The Quarterly Review, Volume 30

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John Murray, 1824 - English literature
 

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Page 93 - And we declare unto you glad tidings, how that the promise which was made unto the fathers, God hath fulfilled the same unto us their children, in that he hath raised up Jesus again ; as it is also written in the second Psalm, Thou art my Son, this day have I begotten thee.
Page 100 - For this cause shall a man leave his father and mother, and shall be joined unto his wife, and they two shall be one flesh. This is a great mystery: but I speak concerning Christ and the church.
Page 109 - Who needeth not daily, as those high priests, to offer up sacrifice, first for His own sins, and then for the people's : for this He did once, when He offered up Himself.
Page 191 - The very head and front of my offending Hath this extent, no more. Rude am I in my speech, And little bless'd with the set phrase of peace ; For since these arms of mine had seven years...
Page 33 - ... whether societies of men are really capable or not of establishing good government from reflection and choice, or whether they are forever destined to depend for their political constitutions on accident and force.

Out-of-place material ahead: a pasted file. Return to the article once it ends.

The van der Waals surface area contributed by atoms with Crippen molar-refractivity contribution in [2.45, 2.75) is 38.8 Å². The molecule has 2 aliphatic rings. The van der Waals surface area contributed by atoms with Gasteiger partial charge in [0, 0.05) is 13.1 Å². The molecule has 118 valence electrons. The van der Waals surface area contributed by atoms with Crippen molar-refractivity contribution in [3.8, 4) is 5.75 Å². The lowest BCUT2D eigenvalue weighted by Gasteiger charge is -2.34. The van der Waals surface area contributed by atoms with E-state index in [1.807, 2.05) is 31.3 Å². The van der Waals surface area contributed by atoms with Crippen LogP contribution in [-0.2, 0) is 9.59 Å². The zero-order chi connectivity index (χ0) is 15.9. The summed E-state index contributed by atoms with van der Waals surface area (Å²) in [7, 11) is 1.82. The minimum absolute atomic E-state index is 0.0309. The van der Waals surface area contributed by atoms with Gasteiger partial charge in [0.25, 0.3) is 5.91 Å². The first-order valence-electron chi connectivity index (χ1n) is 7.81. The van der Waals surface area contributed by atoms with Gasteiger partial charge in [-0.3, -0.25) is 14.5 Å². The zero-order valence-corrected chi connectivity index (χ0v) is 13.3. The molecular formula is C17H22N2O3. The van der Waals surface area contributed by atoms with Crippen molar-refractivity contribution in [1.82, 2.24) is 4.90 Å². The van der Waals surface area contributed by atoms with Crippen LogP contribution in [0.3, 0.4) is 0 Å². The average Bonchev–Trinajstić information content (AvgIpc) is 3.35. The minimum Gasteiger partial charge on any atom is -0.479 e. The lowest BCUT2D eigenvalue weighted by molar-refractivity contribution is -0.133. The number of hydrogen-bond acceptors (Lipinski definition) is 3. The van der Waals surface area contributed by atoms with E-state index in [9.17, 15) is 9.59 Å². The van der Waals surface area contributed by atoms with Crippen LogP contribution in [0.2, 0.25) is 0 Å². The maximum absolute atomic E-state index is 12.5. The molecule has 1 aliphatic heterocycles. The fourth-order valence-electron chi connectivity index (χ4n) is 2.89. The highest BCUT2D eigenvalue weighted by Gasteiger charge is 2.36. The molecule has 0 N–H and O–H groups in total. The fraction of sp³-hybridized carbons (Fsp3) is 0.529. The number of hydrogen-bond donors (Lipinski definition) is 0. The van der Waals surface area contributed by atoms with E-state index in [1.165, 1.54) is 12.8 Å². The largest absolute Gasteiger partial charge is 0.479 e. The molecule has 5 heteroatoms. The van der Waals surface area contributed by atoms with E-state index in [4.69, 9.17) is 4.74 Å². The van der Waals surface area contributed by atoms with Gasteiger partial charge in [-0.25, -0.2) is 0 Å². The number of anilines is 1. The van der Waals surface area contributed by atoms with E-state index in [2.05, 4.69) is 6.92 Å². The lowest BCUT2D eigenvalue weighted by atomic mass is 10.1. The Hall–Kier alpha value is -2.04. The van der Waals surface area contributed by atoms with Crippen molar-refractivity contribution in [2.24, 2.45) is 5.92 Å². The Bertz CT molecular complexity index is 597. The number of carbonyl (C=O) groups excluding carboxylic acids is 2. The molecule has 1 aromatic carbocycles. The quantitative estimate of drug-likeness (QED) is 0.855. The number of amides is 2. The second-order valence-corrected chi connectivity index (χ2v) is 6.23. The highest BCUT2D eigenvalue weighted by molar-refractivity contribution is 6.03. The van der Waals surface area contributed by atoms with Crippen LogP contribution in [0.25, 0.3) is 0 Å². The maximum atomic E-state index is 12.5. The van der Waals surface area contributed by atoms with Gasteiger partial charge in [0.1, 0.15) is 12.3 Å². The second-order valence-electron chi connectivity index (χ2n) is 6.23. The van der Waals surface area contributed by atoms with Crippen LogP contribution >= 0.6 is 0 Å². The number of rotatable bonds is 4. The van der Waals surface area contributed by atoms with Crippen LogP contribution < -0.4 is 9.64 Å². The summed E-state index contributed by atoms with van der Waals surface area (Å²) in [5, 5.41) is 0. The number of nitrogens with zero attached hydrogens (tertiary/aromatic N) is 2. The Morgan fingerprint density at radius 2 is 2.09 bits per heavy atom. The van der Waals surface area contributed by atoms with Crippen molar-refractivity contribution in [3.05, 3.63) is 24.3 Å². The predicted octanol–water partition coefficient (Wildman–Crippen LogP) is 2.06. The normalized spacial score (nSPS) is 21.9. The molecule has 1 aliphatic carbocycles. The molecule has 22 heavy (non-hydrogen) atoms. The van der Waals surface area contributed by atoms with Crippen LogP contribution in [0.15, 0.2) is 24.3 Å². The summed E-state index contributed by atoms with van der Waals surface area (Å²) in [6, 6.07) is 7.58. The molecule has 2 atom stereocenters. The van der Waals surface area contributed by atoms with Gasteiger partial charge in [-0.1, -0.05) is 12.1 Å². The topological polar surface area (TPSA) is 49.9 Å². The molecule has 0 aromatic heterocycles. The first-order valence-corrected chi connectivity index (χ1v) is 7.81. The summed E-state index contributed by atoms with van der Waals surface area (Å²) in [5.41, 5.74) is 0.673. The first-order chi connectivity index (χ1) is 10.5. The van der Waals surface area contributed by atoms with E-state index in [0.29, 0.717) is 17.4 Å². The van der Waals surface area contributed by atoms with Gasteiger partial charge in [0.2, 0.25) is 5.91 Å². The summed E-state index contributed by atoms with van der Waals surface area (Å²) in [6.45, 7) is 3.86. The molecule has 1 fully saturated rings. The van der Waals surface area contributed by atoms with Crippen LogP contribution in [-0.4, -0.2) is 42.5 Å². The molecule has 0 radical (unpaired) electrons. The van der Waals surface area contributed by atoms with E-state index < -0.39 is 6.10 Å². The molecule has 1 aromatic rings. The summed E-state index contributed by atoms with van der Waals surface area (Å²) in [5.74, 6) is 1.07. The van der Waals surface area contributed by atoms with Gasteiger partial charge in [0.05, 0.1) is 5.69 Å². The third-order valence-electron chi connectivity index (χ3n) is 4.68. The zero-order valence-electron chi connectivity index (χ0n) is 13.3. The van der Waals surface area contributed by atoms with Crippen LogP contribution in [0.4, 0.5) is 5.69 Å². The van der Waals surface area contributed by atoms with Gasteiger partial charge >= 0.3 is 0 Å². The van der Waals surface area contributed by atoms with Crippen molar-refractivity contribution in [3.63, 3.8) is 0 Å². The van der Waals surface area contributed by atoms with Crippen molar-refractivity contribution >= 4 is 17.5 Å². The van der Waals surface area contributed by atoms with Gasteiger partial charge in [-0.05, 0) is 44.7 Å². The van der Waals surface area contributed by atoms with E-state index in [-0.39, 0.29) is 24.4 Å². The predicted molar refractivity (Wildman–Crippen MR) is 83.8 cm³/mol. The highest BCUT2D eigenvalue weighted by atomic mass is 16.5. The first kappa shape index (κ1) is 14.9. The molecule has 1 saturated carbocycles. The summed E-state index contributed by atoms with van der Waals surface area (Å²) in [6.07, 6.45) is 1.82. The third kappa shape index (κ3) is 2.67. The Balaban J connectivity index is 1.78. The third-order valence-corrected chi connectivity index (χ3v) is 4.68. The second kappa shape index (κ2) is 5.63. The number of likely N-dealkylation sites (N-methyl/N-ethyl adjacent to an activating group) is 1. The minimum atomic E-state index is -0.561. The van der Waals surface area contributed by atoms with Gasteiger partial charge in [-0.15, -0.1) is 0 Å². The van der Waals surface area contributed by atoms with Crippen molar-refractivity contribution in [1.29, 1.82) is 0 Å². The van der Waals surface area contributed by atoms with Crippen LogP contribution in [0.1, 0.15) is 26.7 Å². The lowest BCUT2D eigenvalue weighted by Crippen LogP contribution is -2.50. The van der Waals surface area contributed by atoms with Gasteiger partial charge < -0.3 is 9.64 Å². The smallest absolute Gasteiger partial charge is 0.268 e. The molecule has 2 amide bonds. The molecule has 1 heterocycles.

Page 559 - That this House is anxious for the accomplishment of this purpose, at the earliest period that shall be compatible with the well-being of the slaves themselves, with the safety of the colonies, and with a fair and equitable consideration of the interests of private property.
Page 92 - I have found David the son of Jesse, a man after mine own heart, which shall fulfil all my will. 23 Of this man's seed hath God according to his promise raised unto Israel a Saviour, Jesus: 24 When John had first preached before his coming the baptism of repentance to all the people of Israel.
Page 183 - A dungeon horrible on all sides round As one great furnace flamed; yet from those flames No light; but rather darkness visible Served only to discover sights of woe, Regions of sorrow, doleful shades, where peace And rest can never dwell...
Page 558 - That the state of slavery is repugnant to the principles of the British constitution and of the Christian religion, and that it ought to be gradually abolished throughout the British colonies with as much expedition as may be found consistent with a due regard to the well-being of the parties concerned.
Page 127 - All the fountains of the great deep were broken up, and the windows of heaven were opened.

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